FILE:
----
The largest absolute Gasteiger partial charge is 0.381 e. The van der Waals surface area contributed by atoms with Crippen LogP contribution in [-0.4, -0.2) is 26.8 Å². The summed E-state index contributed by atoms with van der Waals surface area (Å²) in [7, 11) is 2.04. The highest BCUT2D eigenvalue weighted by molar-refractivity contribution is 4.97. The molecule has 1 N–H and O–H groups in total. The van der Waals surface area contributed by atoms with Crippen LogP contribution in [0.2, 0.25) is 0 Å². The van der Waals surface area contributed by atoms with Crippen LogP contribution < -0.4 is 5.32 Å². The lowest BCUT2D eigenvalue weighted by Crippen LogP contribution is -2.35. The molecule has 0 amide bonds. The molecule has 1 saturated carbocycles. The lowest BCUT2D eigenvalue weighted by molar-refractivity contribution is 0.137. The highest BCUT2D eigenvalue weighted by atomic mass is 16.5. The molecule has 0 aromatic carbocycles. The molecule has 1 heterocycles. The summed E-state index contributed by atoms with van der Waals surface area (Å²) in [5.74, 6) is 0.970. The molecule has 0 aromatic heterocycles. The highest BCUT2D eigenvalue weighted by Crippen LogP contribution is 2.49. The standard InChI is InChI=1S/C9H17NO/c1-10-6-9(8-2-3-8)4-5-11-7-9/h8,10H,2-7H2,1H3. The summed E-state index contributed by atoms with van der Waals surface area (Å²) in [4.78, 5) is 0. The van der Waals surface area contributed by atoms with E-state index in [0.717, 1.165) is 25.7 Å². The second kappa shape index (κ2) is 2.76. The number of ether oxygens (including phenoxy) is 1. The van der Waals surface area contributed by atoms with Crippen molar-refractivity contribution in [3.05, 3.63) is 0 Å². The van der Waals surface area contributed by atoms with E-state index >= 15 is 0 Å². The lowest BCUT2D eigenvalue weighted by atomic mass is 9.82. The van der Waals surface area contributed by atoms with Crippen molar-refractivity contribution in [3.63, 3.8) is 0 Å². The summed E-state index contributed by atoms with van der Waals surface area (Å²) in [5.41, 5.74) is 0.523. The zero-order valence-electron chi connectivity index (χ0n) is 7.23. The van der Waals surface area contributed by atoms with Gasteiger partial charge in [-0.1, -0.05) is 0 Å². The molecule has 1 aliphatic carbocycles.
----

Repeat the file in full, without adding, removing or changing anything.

The largest absolute Gasteiger partial charge is 0.381 e. The van der Waals surface area contributed by atoms with Crippen LogP contribution in [-0.4, -0.2) is 26.8 Å². The summed E-state index contributed by atoms with van der Waals surface area (Å²) in [7, 11) is 2.04. The highest BCUT2D eigenvalue weighted by molar-refractivity contribution is 4.97. The molecule has 1 N–H and O–H groups in total. The van der Waals surface area contributed by atoms with Crippen LogP contribution in [0.2, 0.25) is 0 Å². The van der Waals surface area contributed by atoms with Crippen LogP contribution < -0.4 is 5.32 Å². The lowest BCUT2D eigenvalue weighted by Crippen LogP contribution is -2.35. The molecule has 0 amide bonds. The molecule has 1 saturated carbocycles. The lowest BCUT2D eigenvalue weighted by molar-refractivity contribution is 0.137. The highest BCUT2D eigenvalue weighted by atomic mass is 16.5. The molecule has 0 aromatic carbocycles. The molecule has 1 heterocycles. The summed E-state index contributed by atoms with van der Waals surface area (Å²) in [5.74, 6) is 0.970. The molecule has 0 aromatic heterocycles. The highest BCUT2D eigenvalue weighted by Crippen LogP contribution is 2.49. The standard InChI is InChI=1S/C9H17NO/c1-10-6-9(8-2-3-8)4-5-11-7-9/h8,10H,2-7H2,1H3. The summed E-state index contributed by atoms with van der Waals surface area (Å²) in [4.78, 5) is 0. The van der Waals surface area contributed by atoms with E-state index in [0.717, 1.165) is 25.7 Å². The second kappa shape index (κ2) is 2.76. The number of ether oxygens (including phenoxy) is 1. The van der Waals surface area contributed by atoms with Crippen molar-refractivity contribution in [3.05, 3.63) is 0 Å². The van der Waals surface area contributed by atoms with E-state index >= 15 is 0 Å². The lowest BCUT2D eigenvalue weighted by atomic mass is 9.82. The van der Waals surface area contributed by atoms with Crippen molar-refractivity contribution in [3.63, 3.8) is 0 Å². The summed E-state index contributed by atoms with van der Waals surface area (Å²) in [5.41, 5.74) is 0.523. The zero-order valence-electron chi connectivity index (χ0n) is 7.23. The van der Waals surface area contributed by atoms with Gasteiger partial charge in [-0.1, -0.05) is 0 Å². The molecule has 1 aliphatic carbocycles.